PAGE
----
Defense has been a Tampa Bay hallmark since they first became competitive back in 2008, and it is no different this year.  Molina, Longoria, and Zobrist are all elite with the leather, Zorilla as mentioned above at several positions.  Jennings should capably fill Upton's shoes in center, and Escobar and Loney are also very good defenders.  Rodriguez and Fuld provide leather off of the bench, and the versatility of several players on the roster allows Joe Maddon to tinker with the lineup as much as he needs to.

LHP   David Price: 216.0 IP, 202 K, 63 BB, 3.13 ERA, 3.34 FIP, 5.4 WAR
LHP   Matt Moore: 202.0 IP, 232 K, 84 BB, 3.25 ERA, 3.32 FIP, 3.7 WAR
RHP   Jeremy Hellickson: 187.0 IP, 151 K, 65 BB, 3.51 ERA, 4.10 FIP, 1.8 WAR
RHP   Alex Cobb: 169.0 IP, 152 K, 56 BB, 3.72 ERA, 3.29 FIP, 3.1 WAR
RHP   Jeff Niemann: 118.0 IP, 94 K, 35 BB, 3.81 ERA, 4.00 FIP, 1.8 WAR

The Rays will open the season without Shields in the rotation for the first time since 2006, but this club has stockpiled so much pitching through the draft that it doesn't really matter.  Price won the American League Cy Young last year, and deservedly so; he's a 27-year-old southpaw who has gotten noticeably better every year, and might get too expensive for the Rays beyond this season; expect ceaseless trade rumors if the Rays fall out of the race by June.  Moore is three years younger and under team control through 2019; in his first full season last year he racked up tons of punchouts but also a lot of walks, something he will need to work on in order to reach Price's level as an elite pitcher.  Hellickson, Cobb, and Niemann are all capable, although the giant Niemann (6'9", 270) is coming off of an injury-plagued 2012.  Behind the front five are Cesar Ramos and a deep stable of prospects: Jake Odorizzi, Chris "Duchess" Archer, and Mike Montgomery are the three closest to the majors.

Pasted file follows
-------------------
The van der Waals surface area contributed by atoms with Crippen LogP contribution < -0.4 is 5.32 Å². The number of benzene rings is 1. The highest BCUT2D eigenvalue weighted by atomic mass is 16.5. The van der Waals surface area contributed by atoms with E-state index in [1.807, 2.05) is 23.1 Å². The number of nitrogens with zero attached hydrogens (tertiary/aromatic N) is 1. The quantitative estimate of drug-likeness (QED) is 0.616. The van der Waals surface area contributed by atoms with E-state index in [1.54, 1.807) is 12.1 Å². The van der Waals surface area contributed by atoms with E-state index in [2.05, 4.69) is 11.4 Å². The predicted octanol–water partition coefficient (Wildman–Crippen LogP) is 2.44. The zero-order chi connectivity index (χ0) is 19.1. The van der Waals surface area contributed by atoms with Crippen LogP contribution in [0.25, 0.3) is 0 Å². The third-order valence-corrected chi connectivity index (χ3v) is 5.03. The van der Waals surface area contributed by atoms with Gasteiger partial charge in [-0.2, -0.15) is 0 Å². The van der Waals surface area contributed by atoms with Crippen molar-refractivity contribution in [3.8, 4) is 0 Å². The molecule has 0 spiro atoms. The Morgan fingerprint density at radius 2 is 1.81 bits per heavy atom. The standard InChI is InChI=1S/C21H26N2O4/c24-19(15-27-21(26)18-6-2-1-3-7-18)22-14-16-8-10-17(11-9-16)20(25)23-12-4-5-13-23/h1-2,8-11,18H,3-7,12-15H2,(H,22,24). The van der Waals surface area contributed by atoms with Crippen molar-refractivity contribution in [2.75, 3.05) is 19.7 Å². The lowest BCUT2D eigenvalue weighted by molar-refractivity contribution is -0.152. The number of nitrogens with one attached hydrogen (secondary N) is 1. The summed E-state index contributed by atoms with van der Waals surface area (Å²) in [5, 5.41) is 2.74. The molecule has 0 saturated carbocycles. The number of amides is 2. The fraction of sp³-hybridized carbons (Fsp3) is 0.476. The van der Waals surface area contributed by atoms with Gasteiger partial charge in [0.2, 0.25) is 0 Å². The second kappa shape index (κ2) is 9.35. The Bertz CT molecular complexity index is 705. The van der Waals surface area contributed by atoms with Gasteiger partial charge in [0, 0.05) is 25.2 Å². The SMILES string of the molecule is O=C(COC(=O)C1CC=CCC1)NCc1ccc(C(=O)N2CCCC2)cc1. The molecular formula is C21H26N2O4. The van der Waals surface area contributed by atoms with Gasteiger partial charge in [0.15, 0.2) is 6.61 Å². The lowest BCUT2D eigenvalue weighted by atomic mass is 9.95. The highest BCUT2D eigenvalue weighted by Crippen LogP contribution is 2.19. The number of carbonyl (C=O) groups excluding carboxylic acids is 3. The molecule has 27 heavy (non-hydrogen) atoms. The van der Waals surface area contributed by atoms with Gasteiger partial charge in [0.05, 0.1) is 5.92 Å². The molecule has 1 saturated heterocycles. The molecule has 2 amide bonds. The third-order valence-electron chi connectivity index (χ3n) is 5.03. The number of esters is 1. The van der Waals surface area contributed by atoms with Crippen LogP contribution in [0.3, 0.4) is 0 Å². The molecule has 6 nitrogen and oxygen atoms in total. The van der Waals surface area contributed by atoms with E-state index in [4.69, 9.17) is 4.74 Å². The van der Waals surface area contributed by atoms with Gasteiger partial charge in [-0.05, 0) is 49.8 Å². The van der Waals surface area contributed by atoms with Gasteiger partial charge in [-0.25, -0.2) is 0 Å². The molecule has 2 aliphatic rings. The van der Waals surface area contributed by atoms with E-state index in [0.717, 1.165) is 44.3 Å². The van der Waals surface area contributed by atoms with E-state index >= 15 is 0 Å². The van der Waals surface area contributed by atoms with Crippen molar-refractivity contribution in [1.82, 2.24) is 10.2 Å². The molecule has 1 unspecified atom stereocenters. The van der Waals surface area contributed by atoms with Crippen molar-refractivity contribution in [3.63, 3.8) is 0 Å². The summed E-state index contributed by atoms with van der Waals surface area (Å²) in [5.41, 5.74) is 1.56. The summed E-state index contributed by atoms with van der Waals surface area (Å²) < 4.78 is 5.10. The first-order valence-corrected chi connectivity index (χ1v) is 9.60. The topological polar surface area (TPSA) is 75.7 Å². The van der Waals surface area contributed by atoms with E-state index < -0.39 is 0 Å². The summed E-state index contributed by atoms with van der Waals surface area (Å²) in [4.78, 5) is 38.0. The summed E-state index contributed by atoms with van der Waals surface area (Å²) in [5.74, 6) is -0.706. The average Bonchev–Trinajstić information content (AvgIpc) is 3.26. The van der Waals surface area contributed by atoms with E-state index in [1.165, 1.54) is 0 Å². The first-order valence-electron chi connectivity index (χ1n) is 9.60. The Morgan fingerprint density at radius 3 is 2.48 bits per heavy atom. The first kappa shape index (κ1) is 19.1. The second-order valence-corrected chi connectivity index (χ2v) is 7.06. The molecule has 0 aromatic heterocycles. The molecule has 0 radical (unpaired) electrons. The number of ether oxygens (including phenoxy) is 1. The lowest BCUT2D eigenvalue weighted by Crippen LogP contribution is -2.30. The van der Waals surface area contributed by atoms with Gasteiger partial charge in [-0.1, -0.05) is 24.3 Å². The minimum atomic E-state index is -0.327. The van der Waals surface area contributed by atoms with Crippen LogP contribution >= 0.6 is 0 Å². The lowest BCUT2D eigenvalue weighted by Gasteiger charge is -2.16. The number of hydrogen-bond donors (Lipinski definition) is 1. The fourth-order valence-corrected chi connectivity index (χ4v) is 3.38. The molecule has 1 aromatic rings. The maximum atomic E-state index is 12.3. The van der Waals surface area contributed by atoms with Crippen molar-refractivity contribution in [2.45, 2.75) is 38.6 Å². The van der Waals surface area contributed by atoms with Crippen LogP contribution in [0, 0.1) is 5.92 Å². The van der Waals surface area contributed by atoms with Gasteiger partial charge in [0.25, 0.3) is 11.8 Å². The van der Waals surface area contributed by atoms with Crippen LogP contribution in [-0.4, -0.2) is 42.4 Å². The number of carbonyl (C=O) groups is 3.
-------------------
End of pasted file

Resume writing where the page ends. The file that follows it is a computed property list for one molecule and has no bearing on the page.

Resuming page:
The other thing that the Rays have been great at over the past few years is finding relievers on the scrap heap and turning them into inexpensive stars, best exemplified by the way Fernando Rodney took the league by storm a year ago.  He is back to close in 2013, with Joel Peralta, Roberto Hernandez, and Kyle Farnsworth the most notable arms behind him.  It should also be noted that the Rays possess one of the best tactical managers in the game in Maddon, who massages his roster constantly in order to get the most out of what he gets from management.  The bet here is that the Rays will take advantage of a topsy-turvy AL East to claim, or at least come close to, one of the wild card spots.